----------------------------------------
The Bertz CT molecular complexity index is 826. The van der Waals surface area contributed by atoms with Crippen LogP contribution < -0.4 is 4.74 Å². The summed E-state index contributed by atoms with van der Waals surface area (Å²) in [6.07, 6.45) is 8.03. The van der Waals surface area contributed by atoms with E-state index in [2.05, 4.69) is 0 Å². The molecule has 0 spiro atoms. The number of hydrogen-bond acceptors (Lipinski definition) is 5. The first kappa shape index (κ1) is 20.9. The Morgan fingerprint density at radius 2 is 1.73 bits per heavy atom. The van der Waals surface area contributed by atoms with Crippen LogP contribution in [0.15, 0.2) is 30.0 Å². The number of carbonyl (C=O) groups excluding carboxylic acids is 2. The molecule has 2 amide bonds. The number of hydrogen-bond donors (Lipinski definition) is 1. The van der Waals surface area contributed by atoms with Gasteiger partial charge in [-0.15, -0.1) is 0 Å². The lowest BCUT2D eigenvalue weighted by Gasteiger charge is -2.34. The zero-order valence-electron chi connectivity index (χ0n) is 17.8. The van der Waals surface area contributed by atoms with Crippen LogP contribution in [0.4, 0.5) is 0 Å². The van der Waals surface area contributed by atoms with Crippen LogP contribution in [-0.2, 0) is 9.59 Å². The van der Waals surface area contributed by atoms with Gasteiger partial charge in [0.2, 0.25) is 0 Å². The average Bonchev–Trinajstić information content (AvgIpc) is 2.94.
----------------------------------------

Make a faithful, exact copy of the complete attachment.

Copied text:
The Bertz CT molecular complexity index is 826. The van der Waals surface area contributed by atoms with Crippen LogP contribution < -0.4 is 4.74 Å². The summed E-state index contributed by atoms with van der Waals surface area (Å²) in [6.07, 6.45) is 8.03. The van der Waals surface area contributed by atoms with E-state index in [2.05, 4.69) is 0 Å². The molecule has 0 spiro atoms. The number of hydrogen-bond acceptors (Lipinski definition) is 5. The first kappa shape index (κ1) is 20.9. The Morgan fingerprint density at radius 2 is 1.73 bits per heavy atom. The van der Waals surface area contributed by atoms with Crippen LogP contribution in [0.15, 0.2) is 30.0 Å². The number of carbonyl (C=O) groups excluding carboxylic acids is 2. The molecule has 2 amide bonds. The number of hydrogen-bond donors (Lipinski definition) is 1. The van der Waals surface area contributed by atoms with Gasteiger partial charge in [-0.15, -0.1) is 0 Å². The lowest BCUT2D eigenvalue weighted by Gasteiger charge is -2.34. The zero-order valence-electron chi connectivity index (χ0n) is 17.8. The van der Waals surface area contributed by atoms with Crippen LogP contribution in [0.4, 0.5) is 0 Å². The van der Waals surface area contributed by atoms with Crippen LogP contribution in [-0.2, 0) is 9.59 Å². The van der Waals surface area contributed by atoms with Gasteiger partial charge in [0.2, 0.25) is 0 Å². The average Bonchev–Trinajstić information content (AvgIpc) is 2.94.